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Prof EA Siddiq
  • One of the eminent scholars of our time, Padma Shri Prof. Siddiq writes for RKMP on "Rice Research in India" covering various aspects. This comprehensive paper covers different facets of rice research carried out in India since Independence. While going through this paper, we hope that you will experience the transformation that the country has seen in last five decades.
  • Welcome to the journey of Indian rice research!

Conclusion

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Conclusion

           Excessively magnifying the shrinking pace of the favourable growth factors of the early decades of the Green revolution era and citing rapidly declining trend of production-productivity growth since early 1990s and no appreciable reduction in population growth, some apprehend that the country would be pushed back to the era of chronic food/rice deficiency in a few decades from now necessitating import of food grains in large volumes. The apprehension cannot be dismissed completely as baseless. Such a scenario would be inevitable, if we fail to identify and tap still under and unexploited opportunities, capture and take advantage of rapidly unfolding technological advances in the era of new biosciences and the planners and law makers of the country remain mute to the needs of developmental and policy support to translate such opportunities into sustainable production growth. Given the technological and developmental opportunities discussed above coupled with progrowth and profarmer policies of the government, there is no reason whatsoever to be skeptical about the capability of the nation to feed its people by and beyond 2050. To be specific about this optimism, our additional requirement of 20-25 million tonnes by 2020 can be met easily by narrowing the wide yield gap in the irrigated and rainfed shallow lowland ecologies giving priority to districts of medium low and low productivity. Even by bringing the actual yield closer to achievable yield by 30-40% and expanding and intensifying boro rice cultivation, the country can go beyond the targeted production. The estimated additional production of another 20 million tonnes by 2030 is achievable through, extensive adoption of hybrid rice technology and intensification of cropping by 10-15 percent over and above the existing level of 135% giving emphasis to rice based cropping systems in mainly irrigated ecologies and rice based farming systems like rice-fish in the rainfed shallow lowland and semideep water ecologies of eastern India by extensively replicating the CRRI developed and successfully demonstrated models. The demand of 180-190 million tonnes projected for 2050, though quite challenging a task can also be met by extensive adoption of by then available high yielding varieties and hybrids ideally suited to all the rainfed ecologies and introduction of designer varieties of highest yield potential combining traits that would make rice farming ecologically and economically sustainable. It is largely through achievement of the time bound demand projections of rice, the country would be in a position to sustain the current level of sufficiency in its rice and food grain needs as well as emerge and remain food secure.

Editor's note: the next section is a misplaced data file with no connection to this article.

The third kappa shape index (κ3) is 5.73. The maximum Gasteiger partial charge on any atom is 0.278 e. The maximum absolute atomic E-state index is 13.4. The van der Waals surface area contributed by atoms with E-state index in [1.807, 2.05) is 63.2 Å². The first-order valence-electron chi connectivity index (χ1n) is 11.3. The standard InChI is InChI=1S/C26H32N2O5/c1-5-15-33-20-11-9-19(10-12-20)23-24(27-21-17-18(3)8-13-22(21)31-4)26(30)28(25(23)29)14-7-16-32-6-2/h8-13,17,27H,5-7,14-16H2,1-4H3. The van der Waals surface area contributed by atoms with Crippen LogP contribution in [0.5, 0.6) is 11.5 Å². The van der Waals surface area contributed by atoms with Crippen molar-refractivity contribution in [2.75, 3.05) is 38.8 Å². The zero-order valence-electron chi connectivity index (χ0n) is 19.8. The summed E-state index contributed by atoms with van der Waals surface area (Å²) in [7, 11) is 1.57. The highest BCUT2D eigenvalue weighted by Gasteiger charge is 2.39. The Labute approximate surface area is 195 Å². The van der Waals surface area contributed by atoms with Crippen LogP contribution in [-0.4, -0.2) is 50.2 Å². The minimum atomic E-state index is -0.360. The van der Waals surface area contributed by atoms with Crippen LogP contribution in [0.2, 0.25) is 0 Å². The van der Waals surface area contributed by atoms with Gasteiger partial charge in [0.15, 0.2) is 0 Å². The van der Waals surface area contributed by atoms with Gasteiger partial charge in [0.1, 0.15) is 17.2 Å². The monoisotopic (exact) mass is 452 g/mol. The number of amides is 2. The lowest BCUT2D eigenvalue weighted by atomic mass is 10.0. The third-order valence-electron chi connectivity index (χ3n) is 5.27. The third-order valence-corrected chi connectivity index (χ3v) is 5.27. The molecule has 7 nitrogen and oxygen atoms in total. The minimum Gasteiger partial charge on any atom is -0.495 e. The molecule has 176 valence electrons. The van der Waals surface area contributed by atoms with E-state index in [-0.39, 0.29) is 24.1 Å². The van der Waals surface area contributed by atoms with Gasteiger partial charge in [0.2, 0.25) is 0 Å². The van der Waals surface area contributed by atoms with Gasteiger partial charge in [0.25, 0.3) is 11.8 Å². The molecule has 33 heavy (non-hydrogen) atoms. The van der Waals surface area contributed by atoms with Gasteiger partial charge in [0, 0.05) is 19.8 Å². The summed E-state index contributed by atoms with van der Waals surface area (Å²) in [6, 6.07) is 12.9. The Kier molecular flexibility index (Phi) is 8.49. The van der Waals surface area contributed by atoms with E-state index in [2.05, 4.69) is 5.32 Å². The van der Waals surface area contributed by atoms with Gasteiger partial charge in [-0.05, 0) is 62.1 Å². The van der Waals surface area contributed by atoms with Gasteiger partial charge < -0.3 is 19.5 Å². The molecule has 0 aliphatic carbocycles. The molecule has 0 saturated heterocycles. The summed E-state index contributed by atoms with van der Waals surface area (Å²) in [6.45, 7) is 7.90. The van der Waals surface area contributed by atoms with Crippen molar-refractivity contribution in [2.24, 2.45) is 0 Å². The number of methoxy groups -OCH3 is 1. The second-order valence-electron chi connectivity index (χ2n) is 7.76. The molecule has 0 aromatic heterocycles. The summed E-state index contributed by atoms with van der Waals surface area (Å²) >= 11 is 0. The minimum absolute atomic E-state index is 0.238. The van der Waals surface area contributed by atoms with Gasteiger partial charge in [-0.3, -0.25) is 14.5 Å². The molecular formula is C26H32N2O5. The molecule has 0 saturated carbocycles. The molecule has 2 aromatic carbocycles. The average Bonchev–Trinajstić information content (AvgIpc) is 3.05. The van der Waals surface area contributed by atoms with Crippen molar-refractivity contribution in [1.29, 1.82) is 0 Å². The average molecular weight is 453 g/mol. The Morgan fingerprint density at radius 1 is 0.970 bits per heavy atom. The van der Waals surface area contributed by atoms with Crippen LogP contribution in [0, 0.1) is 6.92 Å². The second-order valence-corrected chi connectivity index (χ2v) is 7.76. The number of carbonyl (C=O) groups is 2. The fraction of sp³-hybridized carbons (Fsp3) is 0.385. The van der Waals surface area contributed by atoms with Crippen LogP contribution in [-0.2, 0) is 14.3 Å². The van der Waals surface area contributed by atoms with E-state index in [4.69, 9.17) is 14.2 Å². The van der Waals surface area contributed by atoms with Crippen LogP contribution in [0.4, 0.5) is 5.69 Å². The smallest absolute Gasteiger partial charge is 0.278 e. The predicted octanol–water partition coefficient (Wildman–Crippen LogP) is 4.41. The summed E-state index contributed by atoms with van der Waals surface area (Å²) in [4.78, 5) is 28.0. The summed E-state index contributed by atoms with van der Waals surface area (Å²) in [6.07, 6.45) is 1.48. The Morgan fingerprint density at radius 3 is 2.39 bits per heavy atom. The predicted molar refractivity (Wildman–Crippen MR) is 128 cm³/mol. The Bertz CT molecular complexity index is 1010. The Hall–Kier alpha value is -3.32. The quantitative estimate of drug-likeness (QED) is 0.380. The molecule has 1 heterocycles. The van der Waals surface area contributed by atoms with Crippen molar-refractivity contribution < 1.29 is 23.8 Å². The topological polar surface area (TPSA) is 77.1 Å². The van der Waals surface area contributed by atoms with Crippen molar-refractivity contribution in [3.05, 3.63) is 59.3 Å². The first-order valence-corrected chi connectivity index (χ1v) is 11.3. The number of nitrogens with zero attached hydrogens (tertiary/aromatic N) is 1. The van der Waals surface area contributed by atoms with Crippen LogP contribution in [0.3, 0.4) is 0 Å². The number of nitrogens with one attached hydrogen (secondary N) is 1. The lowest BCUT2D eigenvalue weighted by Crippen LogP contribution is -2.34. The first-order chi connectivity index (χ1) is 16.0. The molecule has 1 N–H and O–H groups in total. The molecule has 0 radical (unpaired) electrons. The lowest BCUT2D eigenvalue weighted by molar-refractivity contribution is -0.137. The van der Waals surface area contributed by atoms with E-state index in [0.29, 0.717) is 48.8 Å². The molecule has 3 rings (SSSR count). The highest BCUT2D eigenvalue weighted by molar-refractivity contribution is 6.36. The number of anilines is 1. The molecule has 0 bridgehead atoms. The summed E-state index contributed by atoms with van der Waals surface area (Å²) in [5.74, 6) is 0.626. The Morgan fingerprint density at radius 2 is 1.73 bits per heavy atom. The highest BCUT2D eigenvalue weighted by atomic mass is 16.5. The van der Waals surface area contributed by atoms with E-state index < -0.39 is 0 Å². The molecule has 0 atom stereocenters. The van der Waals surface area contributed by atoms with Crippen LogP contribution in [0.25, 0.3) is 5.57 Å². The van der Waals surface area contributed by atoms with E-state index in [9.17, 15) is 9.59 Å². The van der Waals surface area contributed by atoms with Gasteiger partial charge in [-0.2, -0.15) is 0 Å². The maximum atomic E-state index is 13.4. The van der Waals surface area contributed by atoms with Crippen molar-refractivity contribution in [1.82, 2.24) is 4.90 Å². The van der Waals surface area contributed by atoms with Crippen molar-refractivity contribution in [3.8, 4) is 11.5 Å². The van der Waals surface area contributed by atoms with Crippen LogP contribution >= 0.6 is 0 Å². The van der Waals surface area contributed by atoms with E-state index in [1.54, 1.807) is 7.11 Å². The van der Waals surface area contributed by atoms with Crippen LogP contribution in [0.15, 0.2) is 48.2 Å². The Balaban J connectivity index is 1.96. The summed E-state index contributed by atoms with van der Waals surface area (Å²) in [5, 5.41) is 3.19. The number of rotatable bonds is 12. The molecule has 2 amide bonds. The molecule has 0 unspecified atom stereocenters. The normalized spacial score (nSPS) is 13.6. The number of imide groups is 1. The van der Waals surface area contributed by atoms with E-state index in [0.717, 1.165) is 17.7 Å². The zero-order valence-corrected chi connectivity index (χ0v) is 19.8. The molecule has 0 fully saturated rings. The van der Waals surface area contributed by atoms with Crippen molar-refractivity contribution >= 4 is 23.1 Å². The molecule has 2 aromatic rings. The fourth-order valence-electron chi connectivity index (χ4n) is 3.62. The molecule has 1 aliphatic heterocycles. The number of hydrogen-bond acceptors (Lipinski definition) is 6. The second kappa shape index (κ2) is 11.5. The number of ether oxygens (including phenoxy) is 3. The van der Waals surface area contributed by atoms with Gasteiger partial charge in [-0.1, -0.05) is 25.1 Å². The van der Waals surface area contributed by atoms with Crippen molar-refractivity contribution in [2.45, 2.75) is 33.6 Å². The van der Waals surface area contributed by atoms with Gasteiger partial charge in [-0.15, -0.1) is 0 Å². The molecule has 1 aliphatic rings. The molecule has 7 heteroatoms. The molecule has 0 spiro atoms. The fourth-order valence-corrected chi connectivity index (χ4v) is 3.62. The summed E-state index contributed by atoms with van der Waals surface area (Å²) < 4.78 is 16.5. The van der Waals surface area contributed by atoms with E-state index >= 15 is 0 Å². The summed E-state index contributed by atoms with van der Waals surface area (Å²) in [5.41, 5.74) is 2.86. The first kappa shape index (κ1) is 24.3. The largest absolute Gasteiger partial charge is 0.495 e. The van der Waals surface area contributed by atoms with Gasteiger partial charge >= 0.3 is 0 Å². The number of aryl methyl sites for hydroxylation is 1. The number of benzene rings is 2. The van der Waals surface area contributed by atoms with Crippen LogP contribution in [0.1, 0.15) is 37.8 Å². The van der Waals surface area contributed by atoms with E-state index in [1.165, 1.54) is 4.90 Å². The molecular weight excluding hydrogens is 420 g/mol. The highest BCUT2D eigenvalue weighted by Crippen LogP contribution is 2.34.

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Prof E.A.Siddiq
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